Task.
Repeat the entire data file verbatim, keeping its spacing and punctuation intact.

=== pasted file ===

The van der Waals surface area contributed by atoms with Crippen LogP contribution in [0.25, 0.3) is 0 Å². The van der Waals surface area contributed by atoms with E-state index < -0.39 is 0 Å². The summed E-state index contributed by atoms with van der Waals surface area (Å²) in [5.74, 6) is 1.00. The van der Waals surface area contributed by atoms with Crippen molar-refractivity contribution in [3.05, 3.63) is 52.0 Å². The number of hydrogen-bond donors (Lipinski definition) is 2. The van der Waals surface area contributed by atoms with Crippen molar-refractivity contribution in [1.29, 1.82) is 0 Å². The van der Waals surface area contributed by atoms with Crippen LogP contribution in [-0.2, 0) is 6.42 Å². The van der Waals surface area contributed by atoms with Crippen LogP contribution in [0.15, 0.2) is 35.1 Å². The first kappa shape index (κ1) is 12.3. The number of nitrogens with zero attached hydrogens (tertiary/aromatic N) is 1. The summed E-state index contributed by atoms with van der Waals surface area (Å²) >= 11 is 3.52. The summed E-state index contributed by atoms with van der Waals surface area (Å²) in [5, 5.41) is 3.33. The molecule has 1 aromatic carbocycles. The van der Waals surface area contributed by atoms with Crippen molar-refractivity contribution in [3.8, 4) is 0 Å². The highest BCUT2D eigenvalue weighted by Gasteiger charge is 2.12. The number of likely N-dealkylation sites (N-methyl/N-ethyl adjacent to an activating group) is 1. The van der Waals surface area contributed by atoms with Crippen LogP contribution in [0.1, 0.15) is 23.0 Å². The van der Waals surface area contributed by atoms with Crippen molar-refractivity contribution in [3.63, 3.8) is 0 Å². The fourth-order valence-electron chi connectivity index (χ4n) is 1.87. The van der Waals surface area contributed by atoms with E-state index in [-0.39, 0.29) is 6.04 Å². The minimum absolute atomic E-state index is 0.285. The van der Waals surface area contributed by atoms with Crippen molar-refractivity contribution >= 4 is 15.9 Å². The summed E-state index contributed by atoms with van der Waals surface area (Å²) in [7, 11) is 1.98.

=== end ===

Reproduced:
The van der Waals surface area contributed by atoms with Crippen LogP contribution in [0.25, 0.3) is 0 Å². The van der Waals surface area contributed by atoms with E-state index < -0.39 is 0 Å². The summed E-state index contributed by atoms with van der Waals surface area (Å²) in [5.74, 6) is 1.00. The van der Waals surface area contributed by atoms with Crippen molar-refractivity contribution in [3.05, 3.63) is 52.0 Å². The number of hydrogen-bond donors (Lipinski definition) is 2. The van der Waals surface area contributed by atoms with Crippen molar-refractivity contribution in [1.29, 1.82) is 0 Å². The van der Waals surface area contributed by atoms with Crippen LogP contribution in [-0.2, 0) is 6.42 Å². The van der Waals surface area contributed by atoms with Crippen LogP contribution in [0.15, 0.2) is 35.1 Å². The first kappa shape index (κ1) is 12.3. The number of nitrogens with zero attached hydrogens (tertiary/aromatic N) is 1. The summed E-state index contributed by atoms with van der Waals surface area (Å²) >= 11 is 3.52. The summed E-state index contributed by atoms with van der Waals surface area (Å²) in [5, 5.41) is 3.33. The molecule has 1 aromatic carbocycles. The van der Waals surface area contributed by atoms with Crippen molar-refractivity contribution in [3.8, 4) is 0 Å². The highest BCUT2D eigenvalue weighted by Gasteiger charge is 2.12. The number of likely N-dealkylation sites (N-methyl/N-ethyl adjacent to an activating group) is 1. The van der Waals surface area contributed by atoms with Crippen LogP contribution in [0.1, 0.15) is 23.0 Å². The van der Waals surface area contributed by atoms with Crippen molar-refractivity contribution in [3.63, 3.8) is 0 Å². The fourth-order valence-electron chi connectivity index (χ4n) is 1.87. The van der Waals surface area contributed by atoms with E-state index in [-0.39, 0.29) is 6.04 Å². The minimum absolute atomic E-state index is 0.285. The van der Waals surface area contributed by atoms with Crippen molar-refractivity contribution >= 4 is 15.9 Å². The summed E-state index contributed by atoms with van der Waals surface area (Å²) in [7, 11) is 1.98.